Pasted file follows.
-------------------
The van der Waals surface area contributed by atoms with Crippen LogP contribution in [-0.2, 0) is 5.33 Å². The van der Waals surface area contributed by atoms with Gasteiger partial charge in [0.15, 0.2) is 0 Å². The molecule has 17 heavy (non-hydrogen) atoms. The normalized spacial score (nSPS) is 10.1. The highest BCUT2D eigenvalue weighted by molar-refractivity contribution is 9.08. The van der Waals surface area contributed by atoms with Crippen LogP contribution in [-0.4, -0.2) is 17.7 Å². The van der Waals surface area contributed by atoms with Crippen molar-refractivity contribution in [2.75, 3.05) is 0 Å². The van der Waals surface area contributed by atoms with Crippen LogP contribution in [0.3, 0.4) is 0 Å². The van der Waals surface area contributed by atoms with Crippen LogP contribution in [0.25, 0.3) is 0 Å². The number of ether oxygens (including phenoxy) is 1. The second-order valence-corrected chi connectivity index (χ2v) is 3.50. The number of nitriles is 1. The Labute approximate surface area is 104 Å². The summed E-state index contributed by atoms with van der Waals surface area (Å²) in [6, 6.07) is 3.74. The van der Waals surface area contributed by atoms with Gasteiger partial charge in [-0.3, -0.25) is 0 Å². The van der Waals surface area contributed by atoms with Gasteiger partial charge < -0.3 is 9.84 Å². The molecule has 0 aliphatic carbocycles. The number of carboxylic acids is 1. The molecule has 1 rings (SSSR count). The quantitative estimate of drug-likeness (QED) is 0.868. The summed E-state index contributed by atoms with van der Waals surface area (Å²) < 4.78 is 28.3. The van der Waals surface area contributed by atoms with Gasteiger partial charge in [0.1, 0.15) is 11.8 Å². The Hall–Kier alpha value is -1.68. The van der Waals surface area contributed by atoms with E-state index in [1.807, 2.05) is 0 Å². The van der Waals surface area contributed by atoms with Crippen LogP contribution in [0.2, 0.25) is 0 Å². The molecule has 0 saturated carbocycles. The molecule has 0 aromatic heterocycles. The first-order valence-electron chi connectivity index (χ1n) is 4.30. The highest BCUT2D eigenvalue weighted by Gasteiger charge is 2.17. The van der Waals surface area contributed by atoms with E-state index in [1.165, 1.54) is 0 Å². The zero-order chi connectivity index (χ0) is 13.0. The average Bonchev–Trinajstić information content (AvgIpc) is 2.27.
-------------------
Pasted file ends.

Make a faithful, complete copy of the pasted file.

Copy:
The van der Waals surface area contributed by atoms with Crippen LogP contribution in [-0.2, 0) is 5.33 Å². The van der Waals surface area contributed by atoms with Gasteiger partial charge in [0.15, 0.2) is 0 Å². The molecule has 17 heavy (non-hydrogen) atoms. The normalized spacial score (nSPS) is 10.1. The highest BCUT2D eigenvalue weighted by molar-refractivity contribution is 9.08. The van der Waals surface area contributed by atoms with Crippen LogP contribution in [-0.4, -0.2) is 17.7 Å². The van der Waals surface area contributed by atoms with Crippen molar-refractivity contribution in [2.75, 3.05) is 0 Å². The van der Waals surface area contributed by atoms with Crippen LogP contribution in [0.3, 0.4) is 0 Å². The van der Waals surface area contributed by atoms with Crippen LogP contribution in [0.25, 0.3) is 0 Å². The number of ether oxygens (including phenoxy) is 1. The second-order valence-corrected chi connectivity index (χ2v) is 3.50. The number of nitriles is 1. The Labute approximate surface area is 104 Å². The summed E-state index contributed by atoms with van der Waals surface area (Å²) in [6, 6.07) is 3.74. The van der Waals surface area contributed by atoms with Gasteiger partial charge in [-0.3, -0.25) is 0 Å². The van der Waals surface area contributed by atoms with Gasteiger partial charge < -0.3 is 9.84 Å². The molecule has 0 aliphatic carbocycles. The number of carboxylic acids is 1. The molecule has 1 rings (SSSR count). The quantitative estimate of drug-likeness (QED) is 0.868. The summed E-state index contributed by atoms with van der Waals surface area (Å²) < 4.78 is 28.3. The van der Waals surface area contributed by atoms with Gasteiger partial charge in [0.1, 0.15) is 11.8 Å². The Hall–Kier alpha value is -1.68. The van der Waals surface area contributed by atoms with E-state index in [1.807, 2.05) is 0 Å². The van der Waals surface area contributed by atoms with Crippen LogP contribution in [0.2, 0.25) is 0 Å². The molecule has 0 saturated carbocycles. The molecule has 0 aromatic heterocycles. The first-order valence-electron chi connectivity index (χ1n) is 4.30. The highest BCUT2D eigenvalue weighted by Gasteiger charge is 2.17. The van der Waals surface area contributed by atoms with E-state index in [1.165, 1.54) is 0 Å². The zero-order chi connectivity index (χ0) is 13.0. The average Bonchev–Trinajstić information content (AvgIpc) is 2.27.